No hard evidence of Sespe Violette's formal employment could be found online, from Santa Anita itself, nor with her registry. Her last recorded owners were Darrell and Jan Livesay of Clinchport, VA; she was last purchased April 25, 1961. Her age and date of death is unreported.

She lives on, in a sense, as a beloved ceramic portrait. I could go on about how beautifully round the draft muscling and silhouette is, and I do, quite often. I love old-type draft horses. Here are several lovely vintage glaze variations of this model, all chestnut or "sorrel", plus some oddities are included here. HR produced the Sespe Violette mold # B-567, in 1954-5, and during the San Dimas era, from Fall 1967 to Spring 1968. 

Monrovia example, photo courtesy D. West.

Monrovia example, factory goof, missing a metallic ring on her surcingle. 

San Dimas example, owned by J. Pook, photo courtesy D. West.

San Dimas factory unique glaze or possible test, photo courtesy D. West.
Note the different tack and braid colors.
This piece came from the estate of former HR decorator Marie Benzango.
This piece was originally mounted to a redwood base, which was a rare means of marketing some HRs in the late 1960's.
The base crumbled in shipping, but the photo below shows the original condition.

San Dimas example, photo courtesy D. West.

Very dark San Dimas example.
Photo courtesy of Hagen-Renaker Pottery: Horses and Other Figurines by Nancy Kelly, Schiffer Publishing Ltd.

My observation is that the Sespe mold sculptures are different between the Monrovia and San Dimas factories by the following points: the faces have different profiles; cheekbones have different curves and angles; ears are different; different neck wrinkles. Even a crispy Monrovia SV head is softer in detail than a typical San Dimas SV.

Left: Monrovia SV; right: San Dimas SV, photos courtesy D. West.

Left: Monrovia SV by author. This is considered a very crisp example of Monrovia SV, as even her mane crest hairs are sharp.
Right: San Dimas SV by D. West. My apologies that the angles aren't a perfect match, and it is the unusual glaze one. 

Speaking of mold differences, the later SV mold derivation is titled, "Crusader", and is designated as a Percheron. This appears to not be styled after a specific Percheron. There was a Crusader 1523, gray filly, foaled in 1874, but that is the closest without added words in the name. The name may have come from the breed's origin story, linked with the Crusades.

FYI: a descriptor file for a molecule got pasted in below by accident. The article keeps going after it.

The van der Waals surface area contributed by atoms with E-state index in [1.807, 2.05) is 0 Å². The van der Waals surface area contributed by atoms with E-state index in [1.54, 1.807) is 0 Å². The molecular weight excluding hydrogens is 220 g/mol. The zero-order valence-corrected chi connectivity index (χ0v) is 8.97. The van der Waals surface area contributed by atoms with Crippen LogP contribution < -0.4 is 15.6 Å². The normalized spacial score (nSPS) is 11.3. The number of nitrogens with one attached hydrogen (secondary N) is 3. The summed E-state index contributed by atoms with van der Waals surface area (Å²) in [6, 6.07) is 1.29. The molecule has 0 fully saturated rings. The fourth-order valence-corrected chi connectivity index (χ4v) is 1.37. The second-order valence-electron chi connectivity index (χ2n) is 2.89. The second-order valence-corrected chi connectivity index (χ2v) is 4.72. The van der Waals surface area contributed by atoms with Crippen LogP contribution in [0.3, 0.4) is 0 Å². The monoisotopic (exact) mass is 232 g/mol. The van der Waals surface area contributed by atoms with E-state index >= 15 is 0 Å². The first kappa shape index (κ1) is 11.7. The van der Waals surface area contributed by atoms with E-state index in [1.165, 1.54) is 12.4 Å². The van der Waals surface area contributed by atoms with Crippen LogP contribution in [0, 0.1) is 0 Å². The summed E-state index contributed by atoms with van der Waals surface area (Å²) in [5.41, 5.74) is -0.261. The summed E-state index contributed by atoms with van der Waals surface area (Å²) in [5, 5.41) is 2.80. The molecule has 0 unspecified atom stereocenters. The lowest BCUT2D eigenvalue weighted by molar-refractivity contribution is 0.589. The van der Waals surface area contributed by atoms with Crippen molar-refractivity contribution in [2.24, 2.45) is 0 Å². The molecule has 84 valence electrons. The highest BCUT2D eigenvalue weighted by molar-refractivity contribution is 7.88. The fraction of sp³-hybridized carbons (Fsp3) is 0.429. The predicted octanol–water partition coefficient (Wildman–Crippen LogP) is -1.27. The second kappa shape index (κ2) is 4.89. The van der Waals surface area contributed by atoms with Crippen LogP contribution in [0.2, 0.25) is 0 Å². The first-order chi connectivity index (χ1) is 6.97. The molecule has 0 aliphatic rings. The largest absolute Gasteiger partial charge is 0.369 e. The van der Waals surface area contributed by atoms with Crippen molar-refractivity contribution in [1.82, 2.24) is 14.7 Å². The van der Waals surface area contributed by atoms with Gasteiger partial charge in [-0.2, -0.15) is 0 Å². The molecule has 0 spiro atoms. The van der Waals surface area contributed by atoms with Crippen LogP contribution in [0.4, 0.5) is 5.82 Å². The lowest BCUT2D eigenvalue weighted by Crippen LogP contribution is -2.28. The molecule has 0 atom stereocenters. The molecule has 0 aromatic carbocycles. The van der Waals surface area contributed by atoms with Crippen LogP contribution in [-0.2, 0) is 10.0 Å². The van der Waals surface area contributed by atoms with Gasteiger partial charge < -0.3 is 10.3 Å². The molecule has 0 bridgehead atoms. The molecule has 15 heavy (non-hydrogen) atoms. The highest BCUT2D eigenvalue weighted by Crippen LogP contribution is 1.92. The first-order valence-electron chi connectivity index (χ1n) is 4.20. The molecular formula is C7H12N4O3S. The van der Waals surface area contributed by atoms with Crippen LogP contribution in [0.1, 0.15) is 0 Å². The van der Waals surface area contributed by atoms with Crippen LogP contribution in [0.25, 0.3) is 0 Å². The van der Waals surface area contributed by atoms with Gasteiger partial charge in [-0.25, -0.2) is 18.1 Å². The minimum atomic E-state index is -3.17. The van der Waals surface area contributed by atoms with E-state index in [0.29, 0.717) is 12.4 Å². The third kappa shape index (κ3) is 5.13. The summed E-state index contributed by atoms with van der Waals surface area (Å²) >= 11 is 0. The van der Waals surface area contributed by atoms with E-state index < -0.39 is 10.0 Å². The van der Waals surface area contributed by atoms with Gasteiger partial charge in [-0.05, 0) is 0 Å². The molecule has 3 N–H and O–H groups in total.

Original HR Sales Sheet for Crusader, Spring 1959

Crusader is mold # B-706, produced in variably gray-shaded white in the Monrovia era from Spring 1959 to Spring 1960, and then in San Dimas from Spring 1966 to Spring 1967. As with the two eras of SV, the Monrovia and San Dimas Crusaders appear to have different face details. As usual, San Dimas is more angular, narrower in profile, and sharp. 

Monrovia era Crusader.

Some collectors don't like crackle, but how can one not love crackle, when it follows real hair growth patterns?

These two different colored and styled eyes are on the same model above.
Factory goof? I would say so.

Monrovia era Crusader, photo courtesy D. West.

San Dimas era Crusader, photo courtesy D. West.

Maureen personally glazed this Crusader. It is the one shown for the mold's entry in the Charlton Standard Catalogue of Hagen-Renaker.

Just to be double-awesome, here are photos from a photoshoot by K. Bean, a rare moment with both Maureen-glazed molds in the same location. These images make me indescribably happy. 

This chart was meant to give some idea of the mold differences, but resulted in a relationship of casting thickness (thick clay walls = heavier) to the horses' measurements. It's interesting to note the Charlton HR Handbook gives 6" tall for Sespe, and 6.25" tall for Crusader. 

The most notable differences between SV and Crusader are the Crusader's reduced leg feathering, loose mane and tail, and lack of any tack.

Note in each photo, Crusader's heels are free of feathers. Sespe's are webbed with hair.

Hair and braid detail of Sespe's tail.

When the Monrovia Sespe on the left was pulled out of the mold, 
her right legs were tugged slightly, but they were not straightened before drying. 
This is why she has a winging out foreleg and pointing-right hindhoof.
The Crusader is normal.

Mane and crest detail. Note the different neck wrinkles.